“As a veteran driver,” says Buskirk, “Elliot should know that leading the Daytona 500 is no time for ‘drivin’ and cryin.’’ And, you shouldn’t even trust the weatherman for your weather, much less your Daytona 500 fortunes.

"If there’s one thing Elliot needs to change, it his defeatist attitude, followed very closely by his grating, southern Virginia drawl.”

9. Carl Edwards

Like many race favorites, Edwards saw his hopes for victory dashed by damage suffered in the lap 125 melee resulting from contact between Dale Earnhardt, Jr. and Brian Vickers.

Edwards’ #99 Fusion suffered front splitter damage that compromised his car’s handling. He managed to stay on the lead lap and finished a respectable 18th.

“Last year,” says Edwards, “I may have gotten angry and confronted the person or persons responsible for damaging my car.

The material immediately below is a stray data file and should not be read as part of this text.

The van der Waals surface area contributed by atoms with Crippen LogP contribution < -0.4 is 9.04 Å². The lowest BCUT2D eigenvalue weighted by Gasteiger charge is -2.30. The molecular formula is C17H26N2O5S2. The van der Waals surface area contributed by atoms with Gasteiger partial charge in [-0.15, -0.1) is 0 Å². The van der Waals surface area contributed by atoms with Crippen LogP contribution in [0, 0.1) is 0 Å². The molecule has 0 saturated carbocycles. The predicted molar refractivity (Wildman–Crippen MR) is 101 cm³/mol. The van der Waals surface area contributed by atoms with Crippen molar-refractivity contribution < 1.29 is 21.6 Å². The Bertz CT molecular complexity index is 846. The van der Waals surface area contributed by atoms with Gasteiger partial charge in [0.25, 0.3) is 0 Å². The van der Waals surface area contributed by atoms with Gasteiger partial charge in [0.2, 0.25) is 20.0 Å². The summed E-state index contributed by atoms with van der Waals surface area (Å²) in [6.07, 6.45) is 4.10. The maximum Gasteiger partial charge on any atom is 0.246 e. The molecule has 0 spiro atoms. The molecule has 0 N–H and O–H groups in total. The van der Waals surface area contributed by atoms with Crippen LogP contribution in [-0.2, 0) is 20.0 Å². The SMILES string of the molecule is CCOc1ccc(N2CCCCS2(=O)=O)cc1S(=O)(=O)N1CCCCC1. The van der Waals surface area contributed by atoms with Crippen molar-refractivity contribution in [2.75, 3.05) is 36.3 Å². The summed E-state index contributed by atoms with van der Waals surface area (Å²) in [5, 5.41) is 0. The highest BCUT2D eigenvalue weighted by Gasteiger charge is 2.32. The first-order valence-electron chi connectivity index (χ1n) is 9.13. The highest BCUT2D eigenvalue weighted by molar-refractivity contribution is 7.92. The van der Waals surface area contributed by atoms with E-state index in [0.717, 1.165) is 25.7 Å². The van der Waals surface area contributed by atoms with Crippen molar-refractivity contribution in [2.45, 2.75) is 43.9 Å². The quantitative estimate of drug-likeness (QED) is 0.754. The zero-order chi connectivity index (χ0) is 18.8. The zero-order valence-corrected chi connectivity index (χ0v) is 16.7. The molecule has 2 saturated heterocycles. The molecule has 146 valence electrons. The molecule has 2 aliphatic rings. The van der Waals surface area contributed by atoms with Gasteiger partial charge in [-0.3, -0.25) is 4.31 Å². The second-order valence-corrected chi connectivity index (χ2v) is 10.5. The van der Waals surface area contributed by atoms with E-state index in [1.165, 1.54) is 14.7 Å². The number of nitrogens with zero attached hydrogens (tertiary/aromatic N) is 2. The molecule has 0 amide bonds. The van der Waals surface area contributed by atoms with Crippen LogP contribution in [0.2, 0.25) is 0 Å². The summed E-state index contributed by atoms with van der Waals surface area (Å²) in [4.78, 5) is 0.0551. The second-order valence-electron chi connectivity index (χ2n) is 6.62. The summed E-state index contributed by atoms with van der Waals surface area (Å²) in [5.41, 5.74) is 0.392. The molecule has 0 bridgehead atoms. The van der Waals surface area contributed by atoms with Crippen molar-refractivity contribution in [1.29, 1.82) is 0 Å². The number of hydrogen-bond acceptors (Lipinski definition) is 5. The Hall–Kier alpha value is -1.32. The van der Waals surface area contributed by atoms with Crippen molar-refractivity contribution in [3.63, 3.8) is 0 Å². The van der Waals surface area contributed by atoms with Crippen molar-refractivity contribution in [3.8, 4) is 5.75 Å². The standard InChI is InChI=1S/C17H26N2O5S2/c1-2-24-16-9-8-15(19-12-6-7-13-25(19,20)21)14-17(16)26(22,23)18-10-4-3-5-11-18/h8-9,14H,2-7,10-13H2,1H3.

"As I found out, that’s unproductive, and can cause even more damage, usually to my ego and/or the hood of the car I’m slammed upon.”

“This year, I’m a changed man. As most of you know, I had a summer wedding, and I now happily married to a doctor. Despite what Kevin Harvick will have you believe, my wife’s name is not ‘Jerry Punch.’”

10. Michael Waltrip

Waltrip, a two-time Daytona 500 winner, finished seventh in Sunday’s edition, as teammates David Reutimann (12th) and Marcos Ambrose (17th) accounted for the top 3 Toyotas in the race.

“I said at the beginning of the year,” says Waltrip, “that I would call it quits and the end of the year if I wasn’t competitive. I think a seventh at Daytona qualifies as competitive.

"And my competitive juices are still flowing. When ‘Michael Waltrip Racing’ and ‘competitive juices’ are discussed, naturally the subject of jet fuel arises. I’m here to tell you that I can be competitive without jet fuel; that stuff tastes awful.”